They offer a chance to work, learn and earn:

  • workplace experience and skills development
  • a nationally recognised qualification
  • employee benefits and a wage
  • no student loans or tuition fees
  • contact with industry professionals.


Interested in becoming an apprentice? Search for current opportunities and apply here.

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Useful Information

Useful Links

Discover Green Jobs for Nature (CIEEM)
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Northern Ireland Environment Agency (NIEA)
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Natural Resources Wales
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Natural England
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Countryside Management Association
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Historic England
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National Trust
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Scottish Environment Protection Agency (SEPA)
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Historic Environment Scotland (HES)
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National Trust for Scotland (NTS)
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Royal Society for the Protection of Birds (RSPB)
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National Parks UK
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The Wildlife Trusts
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Funding Options

Thinking about your finances is important when you're looking at courses and training - different types of funding support is available depending on what type of course you're interested in and where you are located. We recommend you contact the training provider for more information on course costs and financing, but here are some links to connect you to support available:


SkillSeeder is an online skill sharing marketplace creating new opportunities to learn and share skills. Wherever you are located - if you have a skill to share, or a skill to learn, SkillSeeder can help.

Initially founded as a response to the Scottish Government’s CivTech 5 programme in 2020 and aiming to offer a platform for those in rural or remote locations, SkillSeeder has progressed to a UK-wide skill sharing resource. If you have a skill to share with others or are a training provider, list your workshop or course (all skills from all sectors are welcome). If you are a learner, use SkillSeeder to search for and book a course!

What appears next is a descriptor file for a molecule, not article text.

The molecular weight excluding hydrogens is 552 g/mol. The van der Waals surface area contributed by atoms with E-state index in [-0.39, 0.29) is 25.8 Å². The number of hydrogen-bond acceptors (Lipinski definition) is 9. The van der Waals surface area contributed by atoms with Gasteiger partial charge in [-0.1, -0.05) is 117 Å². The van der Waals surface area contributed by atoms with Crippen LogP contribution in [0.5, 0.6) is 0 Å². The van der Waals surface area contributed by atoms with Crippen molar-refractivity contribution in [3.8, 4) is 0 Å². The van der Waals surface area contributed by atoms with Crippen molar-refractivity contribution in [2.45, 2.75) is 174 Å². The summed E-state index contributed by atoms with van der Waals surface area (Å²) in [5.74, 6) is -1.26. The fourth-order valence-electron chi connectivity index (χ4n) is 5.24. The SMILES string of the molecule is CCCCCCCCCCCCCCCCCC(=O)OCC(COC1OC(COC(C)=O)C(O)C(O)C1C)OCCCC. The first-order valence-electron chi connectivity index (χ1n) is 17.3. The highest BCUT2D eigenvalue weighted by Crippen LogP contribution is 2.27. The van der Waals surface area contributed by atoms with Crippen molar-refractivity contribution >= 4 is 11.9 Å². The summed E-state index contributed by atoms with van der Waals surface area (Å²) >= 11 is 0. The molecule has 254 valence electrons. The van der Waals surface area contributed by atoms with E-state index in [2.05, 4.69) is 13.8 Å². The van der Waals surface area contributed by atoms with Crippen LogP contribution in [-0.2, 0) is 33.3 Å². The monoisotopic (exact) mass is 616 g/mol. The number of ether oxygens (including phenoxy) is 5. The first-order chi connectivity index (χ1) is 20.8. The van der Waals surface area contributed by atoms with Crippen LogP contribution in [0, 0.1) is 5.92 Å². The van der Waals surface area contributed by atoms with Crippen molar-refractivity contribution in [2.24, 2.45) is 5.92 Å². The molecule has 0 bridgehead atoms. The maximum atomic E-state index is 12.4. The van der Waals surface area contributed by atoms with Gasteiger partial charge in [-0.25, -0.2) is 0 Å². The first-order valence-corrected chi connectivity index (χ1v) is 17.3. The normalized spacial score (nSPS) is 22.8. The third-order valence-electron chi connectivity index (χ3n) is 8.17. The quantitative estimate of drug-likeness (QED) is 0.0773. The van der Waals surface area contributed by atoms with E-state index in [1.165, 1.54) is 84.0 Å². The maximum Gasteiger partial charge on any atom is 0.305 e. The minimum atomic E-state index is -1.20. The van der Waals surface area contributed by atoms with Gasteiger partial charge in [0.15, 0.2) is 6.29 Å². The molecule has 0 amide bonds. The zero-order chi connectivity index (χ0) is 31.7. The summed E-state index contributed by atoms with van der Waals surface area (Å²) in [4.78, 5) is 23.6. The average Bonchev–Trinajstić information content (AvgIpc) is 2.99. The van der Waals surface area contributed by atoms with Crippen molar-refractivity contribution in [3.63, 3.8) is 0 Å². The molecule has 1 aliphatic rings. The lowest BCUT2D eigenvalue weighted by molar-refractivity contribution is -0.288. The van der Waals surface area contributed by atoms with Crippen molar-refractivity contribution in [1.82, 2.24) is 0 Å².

STEM is an approach to learning and development that incorporates the areas of science, technology, engineering and mathematics. Learning in STEM connects to Education for Sustainable Development/Learning for Sustainability and the Sustainable Development Goals – this helps learners to understand that STEM plays a vital role in finding solutions to real world issues or challenges such as protecting biodiversity and tackling climate change. There are multiple pathways into a land-based STEM career including apprenticeships, further and higher education. This means that a career in STEM is open to everyone!

STEM Learning is the largest provider of STEM education and careers support in the UK. Their STEM Ambassadors programme sees volunteers representing a vast range of STEM-related jobs work with young people to bring STEM subjects alive through real life experiences. They help to open the doors to a world of opportunities and possibilities which come from pursuing STEM subjects and careers. To become a STEM Ambassador, you can register via the STEM Learning website: https://www.stem.org.uk/stem-ambassadors/join-stem-ambassador-programme

Lantra have worked in collaboration with STEM Ambassadors in Scotland to create two specific UK-wide Ambassadors schemes - Forestry and Aquaculture. Through these schemes, we want to make sure that those working in forestry and aquaculture have the support materials they need to take part in STEM activities. To find out more and register for the schemes, please follow the links below:

Smart Futures helps young people in Ireland discover the STEM subjects and careers that might be right for them. Co-ordinated and managed by Science Foundation Ireland, their programme allows young people to connect with people that are working in STEM, the organisations they’re working in and what their interests and skills are.

Not sure what you want to do?

Why not take a look at the Industries Explorer as an introduction to the different areas you could work in.